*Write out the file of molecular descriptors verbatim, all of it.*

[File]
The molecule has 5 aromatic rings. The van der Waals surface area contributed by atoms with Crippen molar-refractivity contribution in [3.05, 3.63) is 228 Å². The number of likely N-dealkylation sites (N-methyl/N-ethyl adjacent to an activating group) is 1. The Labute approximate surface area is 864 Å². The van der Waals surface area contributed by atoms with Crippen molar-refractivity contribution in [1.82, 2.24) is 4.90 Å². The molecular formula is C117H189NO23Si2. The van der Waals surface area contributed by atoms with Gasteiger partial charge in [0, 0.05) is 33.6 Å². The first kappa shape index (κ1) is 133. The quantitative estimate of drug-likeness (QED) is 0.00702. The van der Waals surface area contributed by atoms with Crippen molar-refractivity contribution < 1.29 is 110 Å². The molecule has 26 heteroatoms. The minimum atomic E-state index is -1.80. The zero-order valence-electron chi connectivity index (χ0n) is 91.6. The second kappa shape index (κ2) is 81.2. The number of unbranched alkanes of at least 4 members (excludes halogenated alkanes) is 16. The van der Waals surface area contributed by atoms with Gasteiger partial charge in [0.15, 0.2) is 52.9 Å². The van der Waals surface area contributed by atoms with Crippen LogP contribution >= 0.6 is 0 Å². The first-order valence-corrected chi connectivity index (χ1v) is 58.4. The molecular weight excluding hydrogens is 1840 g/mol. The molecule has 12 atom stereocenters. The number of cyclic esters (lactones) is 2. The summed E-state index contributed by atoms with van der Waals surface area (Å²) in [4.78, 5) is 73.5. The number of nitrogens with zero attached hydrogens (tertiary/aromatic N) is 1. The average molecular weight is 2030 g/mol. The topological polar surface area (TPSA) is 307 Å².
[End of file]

The molecule has 5 aromatic rings. The van der Waals surface area contributed by atoms with Crippen molar-refractivity contribution in [3.05, 3.63) is 228 Å². The number of likely N-dealkylation sites (N-methyl/N-ethyl adjacent to an activating group) is 1. The Labute approximate surface area is 864 Å². The van der Waals surface area contributed by atoms with Crippen molar-refractivity contribution in [1.82, 2.24) is 4.90 Å². The molecular formula is C117H189NO23Si2. The van der Waals surface area contributed by atoms with Gasteiger partial charge in [0, 0.05) is 33.6 Å². The first kappa shape index (κ1) is 133. The quantitative estimate of drug-likeness (QED) is 0.00702. The van der Waals surface area contributed by atoms with Crippen molar-refractivity contribution < 1.29 is 110 Å². The molecule has 26 heteroatoms. The minimum atomic E-state index is -1.80. The zero-order valence-electron chi connectivity index (χ0n) is 91.6. The second kappa shape index (κ2) is 81.2. The number of unbranched alkanes of at least 4 members (excludes halogenated alkanes) is 16. The van der Waals surface area contributed by atoms with Gasteiger partial charge in [0.15, 0.2) is 52.9 Å². The van der Waals surface area contributed by atoms with Crippen LogP contribution >= 0.6 is 0 Å². The first-order valence-corrected chi connectivity index (χ1v) is 58.4. The molecular weight excluding hydrogens is 1840 g/mol. The molecule has 12 atom stereocenters. The number of cyclic esters (lactones) is 2. The summed E-state index contributed by atoms with van der Waals surface area (Å²) in [4.78, 5) is 73.5. The number of nitrogens with zero attached hydrogens (tertiary/aromatic N) is 1. The average molecular weight is 2030 g/mol. The topological polar surface area (TPSA) is 307 Å².